Beyond Supplier Risk Management: How Procurement Can Take a Leadership Role in Enterprise Risk Management (Part 2) — Aligning Enterprise Risk to Supply Risk [PRO]

risk

In Part 1 of this series, we described the process that most progressive procurement organizations use to relate enterprise risk to supply risk. Throughout such transformations, a single theme pervades: alignment. The premise here is that while value chains are, in fact, a chain of value that flows across multiple stakeholders, the “signal” often gets lost as the components of that value go across organizational and functional boundaries. We’ve written before about this concept of “supply performance management” (i.e., where the definition of supply and the supply scorecard gets translated from the customer-facing value chain all the way down to a supplier/contract level) in terms of measuring and managing supply value, but this same concept also inherently applies to risk management.

Risk management is about protecting those value streams, and therefore the commensurate investment in risk mitigation should align with the value streams themselves. Unfortunately, they often don’t, because stakeholders are not typically measured on risk management explicitly (although they can be measured on it implicitly).

Procurement itself faces this problem. Based on our research, only 8% of procurement organizations are formally measured on supply risk reduction. Instead, they’re measured on overt reward (vis a vis savings) but not on protecting those improved supply outcomes. So, if procurement wants to protect supply outcomes, it will need help and resources from the natural risk owners (i.e., those who are measured on the business outcomes affected by those risks) — and that help will not come unless there is visibility, commitment and action. As such, in this installment of this series, we’ll discuss two critical frameworks that organizations can use to gain alignment.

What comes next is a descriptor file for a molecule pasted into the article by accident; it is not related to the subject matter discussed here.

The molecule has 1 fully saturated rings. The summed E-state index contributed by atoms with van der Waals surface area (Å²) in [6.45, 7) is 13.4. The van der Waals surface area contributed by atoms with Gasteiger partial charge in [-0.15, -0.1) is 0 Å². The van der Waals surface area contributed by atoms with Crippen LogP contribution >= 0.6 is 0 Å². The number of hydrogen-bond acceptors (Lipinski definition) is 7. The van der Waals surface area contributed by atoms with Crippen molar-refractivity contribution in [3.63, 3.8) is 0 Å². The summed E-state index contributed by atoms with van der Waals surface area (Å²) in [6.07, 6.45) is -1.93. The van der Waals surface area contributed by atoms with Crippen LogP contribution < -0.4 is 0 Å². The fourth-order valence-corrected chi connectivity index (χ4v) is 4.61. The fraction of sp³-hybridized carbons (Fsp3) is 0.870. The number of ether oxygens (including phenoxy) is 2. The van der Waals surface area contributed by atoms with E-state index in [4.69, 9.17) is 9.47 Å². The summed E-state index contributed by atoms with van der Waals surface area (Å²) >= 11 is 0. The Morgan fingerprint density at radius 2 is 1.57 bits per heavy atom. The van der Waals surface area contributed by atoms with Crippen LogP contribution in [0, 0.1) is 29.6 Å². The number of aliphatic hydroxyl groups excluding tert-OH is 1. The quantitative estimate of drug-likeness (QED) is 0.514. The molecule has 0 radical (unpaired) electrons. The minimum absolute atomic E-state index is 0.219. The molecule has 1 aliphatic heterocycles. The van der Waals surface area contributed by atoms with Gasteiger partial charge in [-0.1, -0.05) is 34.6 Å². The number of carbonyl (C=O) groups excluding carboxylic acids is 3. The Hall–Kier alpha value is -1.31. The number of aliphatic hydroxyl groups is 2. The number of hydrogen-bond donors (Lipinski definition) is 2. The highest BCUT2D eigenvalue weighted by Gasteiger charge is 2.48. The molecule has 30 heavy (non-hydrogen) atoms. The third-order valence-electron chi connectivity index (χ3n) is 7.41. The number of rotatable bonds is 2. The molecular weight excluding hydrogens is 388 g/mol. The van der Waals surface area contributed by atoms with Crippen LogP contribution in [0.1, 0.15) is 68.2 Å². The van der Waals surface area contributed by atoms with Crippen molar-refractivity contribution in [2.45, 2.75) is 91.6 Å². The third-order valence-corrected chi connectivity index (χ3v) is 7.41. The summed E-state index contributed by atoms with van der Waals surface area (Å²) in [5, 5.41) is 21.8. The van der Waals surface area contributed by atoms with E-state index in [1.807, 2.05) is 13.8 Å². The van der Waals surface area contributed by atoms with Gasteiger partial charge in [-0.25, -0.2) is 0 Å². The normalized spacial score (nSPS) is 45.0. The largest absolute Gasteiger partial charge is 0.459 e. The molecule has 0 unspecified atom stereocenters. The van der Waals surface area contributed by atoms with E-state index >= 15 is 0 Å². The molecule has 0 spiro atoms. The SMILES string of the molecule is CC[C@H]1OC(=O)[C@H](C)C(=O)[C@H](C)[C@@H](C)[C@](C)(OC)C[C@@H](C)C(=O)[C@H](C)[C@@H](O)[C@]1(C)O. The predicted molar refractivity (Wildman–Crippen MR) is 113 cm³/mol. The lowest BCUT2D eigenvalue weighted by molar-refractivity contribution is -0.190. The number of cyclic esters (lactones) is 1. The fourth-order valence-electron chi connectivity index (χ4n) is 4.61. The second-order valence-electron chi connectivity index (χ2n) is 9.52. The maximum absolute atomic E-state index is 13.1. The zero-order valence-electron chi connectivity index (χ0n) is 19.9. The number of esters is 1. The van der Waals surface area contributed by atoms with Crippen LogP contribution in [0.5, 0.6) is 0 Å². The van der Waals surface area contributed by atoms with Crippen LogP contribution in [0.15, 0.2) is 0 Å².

Tradeshift Acquires Babelway, Adding Integration Heft to Its Platform

San Francisco-based Tradeshift, a platform provider for supply chain payments and marketplaces, announced Tuesday it has acquired Babelway, a Belgium firm that focuses on ways to simplify B2B integration. Tradeshift CEO Christian Lanng details the deal in an interview with Spend Matters' Jason Busch:

Beyond Supplier Risk Management: How Procurement Can Take a Leadership Role in Enterprise Risk Management [PRO]

risk

There is no shortage of news about supply risk in today’s volatile operating market:

 

  • The 12-month LIBOR rate has gone from 2% to over 3% in 2018, and suppliers are beginning to feel a capital squeeze as buyers further stretch their DPO to hoard cash (beyond stock buybacks of course).
  • Brexit continues to loom as a bugbear regarding UK/EU trade. More broadly, geopolitical risk continues to escalate in the Middle East, Eastern Europe, Central America and the South China Sea.
  • S. trade policy still swings wildly at the press of a POTUS tweet, and so do commodity prices and volatility in general. The VIX index has spiked up 65% in the last 60 days alone.
  • Natural disasters driven by climate change are becoming commonplace and calamitous.
  • Competitive risks are sprouting up as digital disruption is creeping into almost every industry sector — and as monopolies “becomes features rather than bugs” with ongoing market consolidation. In response, compliance regimes like GDPR continue to crop up although enforcement is highly variable by region and country.